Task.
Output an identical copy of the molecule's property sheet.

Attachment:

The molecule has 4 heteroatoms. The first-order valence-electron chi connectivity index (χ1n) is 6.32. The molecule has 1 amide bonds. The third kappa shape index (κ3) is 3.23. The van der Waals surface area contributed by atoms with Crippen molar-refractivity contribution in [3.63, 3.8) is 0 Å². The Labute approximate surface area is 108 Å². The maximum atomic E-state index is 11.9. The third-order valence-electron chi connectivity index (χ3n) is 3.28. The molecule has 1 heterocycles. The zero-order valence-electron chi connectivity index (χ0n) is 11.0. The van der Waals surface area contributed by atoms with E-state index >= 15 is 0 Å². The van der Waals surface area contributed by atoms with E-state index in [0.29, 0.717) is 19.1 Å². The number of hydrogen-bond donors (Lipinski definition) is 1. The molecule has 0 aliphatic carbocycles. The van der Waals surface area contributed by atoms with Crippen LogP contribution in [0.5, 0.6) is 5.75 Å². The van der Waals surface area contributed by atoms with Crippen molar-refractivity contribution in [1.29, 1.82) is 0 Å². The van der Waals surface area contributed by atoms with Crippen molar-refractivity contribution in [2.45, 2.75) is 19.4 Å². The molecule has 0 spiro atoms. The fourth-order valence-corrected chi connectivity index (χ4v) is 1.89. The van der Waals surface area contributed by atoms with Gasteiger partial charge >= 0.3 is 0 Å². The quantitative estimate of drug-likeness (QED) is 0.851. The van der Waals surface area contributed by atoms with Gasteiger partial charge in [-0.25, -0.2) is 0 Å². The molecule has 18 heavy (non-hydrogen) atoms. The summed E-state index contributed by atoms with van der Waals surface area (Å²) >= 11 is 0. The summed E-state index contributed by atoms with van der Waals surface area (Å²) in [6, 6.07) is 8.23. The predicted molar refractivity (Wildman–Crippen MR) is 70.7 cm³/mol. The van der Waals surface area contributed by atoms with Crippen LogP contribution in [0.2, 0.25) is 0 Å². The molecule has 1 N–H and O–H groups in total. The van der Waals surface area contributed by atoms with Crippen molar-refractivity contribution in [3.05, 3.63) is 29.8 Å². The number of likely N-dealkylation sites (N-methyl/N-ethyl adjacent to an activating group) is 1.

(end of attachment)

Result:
The molecule has 4 heteroatoms. The first-order valence-electron chi connectivity index (χ1n) is 6.32. The molecule has 1 amide bonds. The third kappa shape index (κ3) is 3.23. The van der Waals surface area contributed by atoms with Crippen molar-refractivity contribution in [3.63, 3.8) is 0 Å². The Labute approximate surface area is 108 Å². The maximum atomic E-state index is 11.9. The third-order valence-electron chi connectivity index (χ3n) is 3.28. The molecule has 1 heterocycles. The zero-order valence-electron chi connectivity index (χ0n) is 11.0. The van der Waals surface area contributed by atoms with E-state index >= 15 is 0 Å². The van der Waals surface area contributed by atoms with E-state index in [0.29, 0.717) is 19.1 Å². The number of hydrogen-bond donors (Lipinski definition) is 1. The molecule has 0 aliphatic carbocycles. The van der Waals surface area contributed by atoms with Crippen LogP contribution in [0.5, 0.6) is 5.75 Å². The van der Waals surface area contributed by atoms with Crippen molar-refractivity contribution in [1.29, 1.82) is 0 Å². The van der Waals surface area contributed by atoms with Crippen molar-refractivity contribution in [2.45, 2.75) is 19.4 Å². The molecule has 0 spiro atoms. The fourth-order valence-corrected chi connectivity index (χ4v) is 1.89. The van der Waals surface area contributed by atoms with Gasteiger partial charge >= 0.3 is 0 Å². The quantitative estimate of drug-likeness (QED) is 0.851. The van der Waals surface area contributed by atoms with Gasteiger partial charge in [-0.25, -0.2) is 0 Å². The molecule has 18 heavy (non-hydrogen) atoms. The summed E-state index contributed by atoms with van der Waals surface area (Å²) >= 11 is 0. The summed E-state index contributed by atoms with van der Waals surface area (Å²) in [6, 6.07) is 8.23. The predicted molar refractivity (Wildman–Crippen MR) is 70.7 cm³/mol. The van der Waals surface area contributed by atoms with Crippen LogP contribution in [0.2, 0.25) is 0 Å². The molecule has 1 N–H and O–H groups in total. The van der Waals surface area contributed by atoms with Crippen molar-refractivity contribution in [3.05, 3.63) is 29.8 Å². The number of likely N-dealkylation sites (N-methyl/N-ethyl adjacent to an activating group) is 1.